Equipment Overview One of the reasons DRI is used in electric arc furnaces is that it dilutes undesirable contaminants that are present in the scrap, making it easier to produce high-quality and low-nitrogen steels. Residuals such as Cr, Ni, Mo, Cu and Sn, which vary between 0.15 and 0.75% based on the type of scrap, have negative effects on the mechanical properties of the steel.3 DRI is also used in cases where there is a limitation on scrap, which therefore increases the cost to buy high-quality scrap. With the installation of the DRI material handling system, which successfully started up in May 2014, Nucor started to see a more controlled liquid steel chemistry among various steel grades. The DRI material handling system consists of the following major equipment: • One barge unloading station (with receiving hopper). • Two Tenova Takraf pipe conveyors. • Two 6,000-short-ton DRI storage silos (with inert gas purge and gas analysis). • Two 2,000-cubic-feet DRI day bins (with load cells and inert gas purge). • Two reversing trough belt conveyors. • One inclined trough belt conveyor. • One flat-flex wall conveyor. • Three dust collectors (on the main transition points). • One enclosed pivoting vibratory feeder. • Motor control centers (MCCs), automation and controls.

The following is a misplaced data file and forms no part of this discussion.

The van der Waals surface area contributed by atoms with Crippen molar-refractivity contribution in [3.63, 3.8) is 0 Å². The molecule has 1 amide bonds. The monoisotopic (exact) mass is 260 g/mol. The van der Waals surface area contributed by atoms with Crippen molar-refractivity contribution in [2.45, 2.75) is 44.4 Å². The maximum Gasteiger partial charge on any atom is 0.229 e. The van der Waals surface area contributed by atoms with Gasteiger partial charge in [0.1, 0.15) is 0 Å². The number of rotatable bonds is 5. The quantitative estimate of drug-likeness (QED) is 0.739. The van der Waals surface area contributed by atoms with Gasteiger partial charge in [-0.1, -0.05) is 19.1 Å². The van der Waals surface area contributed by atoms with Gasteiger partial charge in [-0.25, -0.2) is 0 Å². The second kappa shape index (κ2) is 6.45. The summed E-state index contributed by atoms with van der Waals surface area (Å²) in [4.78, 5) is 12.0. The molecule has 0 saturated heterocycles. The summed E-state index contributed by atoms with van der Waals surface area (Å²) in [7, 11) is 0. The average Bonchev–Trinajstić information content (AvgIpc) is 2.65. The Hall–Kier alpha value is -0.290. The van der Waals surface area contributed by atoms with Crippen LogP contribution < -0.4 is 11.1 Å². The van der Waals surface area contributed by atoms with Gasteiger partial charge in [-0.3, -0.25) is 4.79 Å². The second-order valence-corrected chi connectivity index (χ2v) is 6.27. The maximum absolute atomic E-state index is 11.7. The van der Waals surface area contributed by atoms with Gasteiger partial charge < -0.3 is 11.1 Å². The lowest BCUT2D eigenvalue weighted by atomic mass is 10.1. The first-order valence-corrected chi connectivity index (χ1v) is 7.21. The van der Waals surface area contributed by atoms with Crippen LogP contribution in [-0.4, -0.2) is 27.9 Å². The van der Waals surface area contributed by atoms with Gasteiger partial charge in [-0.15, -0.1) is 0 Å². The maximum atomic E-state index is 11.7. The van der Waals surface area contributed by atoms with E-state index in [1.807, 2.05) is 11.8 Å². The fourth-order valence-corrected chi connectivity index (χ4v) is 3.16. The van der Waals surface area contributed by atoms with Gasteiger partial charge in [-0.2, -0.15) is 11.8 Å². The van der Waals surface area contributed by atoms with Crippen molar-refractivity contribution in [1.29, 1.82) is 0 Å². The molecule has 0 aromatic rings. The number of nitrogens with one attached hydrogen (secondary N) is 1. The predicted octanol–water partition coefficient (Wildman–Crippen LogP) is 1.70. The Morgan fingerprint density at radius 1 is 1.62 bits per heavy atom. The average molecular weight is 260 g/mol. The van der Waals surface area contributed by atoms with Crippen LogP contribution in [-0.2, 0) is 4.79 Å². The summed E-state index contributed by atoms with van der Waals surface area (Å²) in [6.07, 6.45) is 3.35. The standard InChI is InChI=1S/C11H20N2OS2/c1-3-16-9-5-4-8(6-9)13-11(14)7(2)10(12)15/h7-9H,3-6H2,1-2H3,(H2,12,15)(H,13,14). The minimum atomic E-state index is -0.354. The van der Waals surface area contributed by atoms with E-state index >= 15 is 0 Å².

65 Figure 4

DRI handling flow schematic.

Process Overview — Fig. 4 is a flow diagram of the DRI material handling system at Nucor Steel–Hertford County. The diagram shows how the DRI is unloaded via a barge unloading station and transported through a pipe conveyor to the two silos. The DRI is then transported via a pipe conveyor and trough belt conveyor arrangement to the day bins. Then the DRI is conveyed to the EAF via an enclosed pivoting vibratory feeder.

Figure 5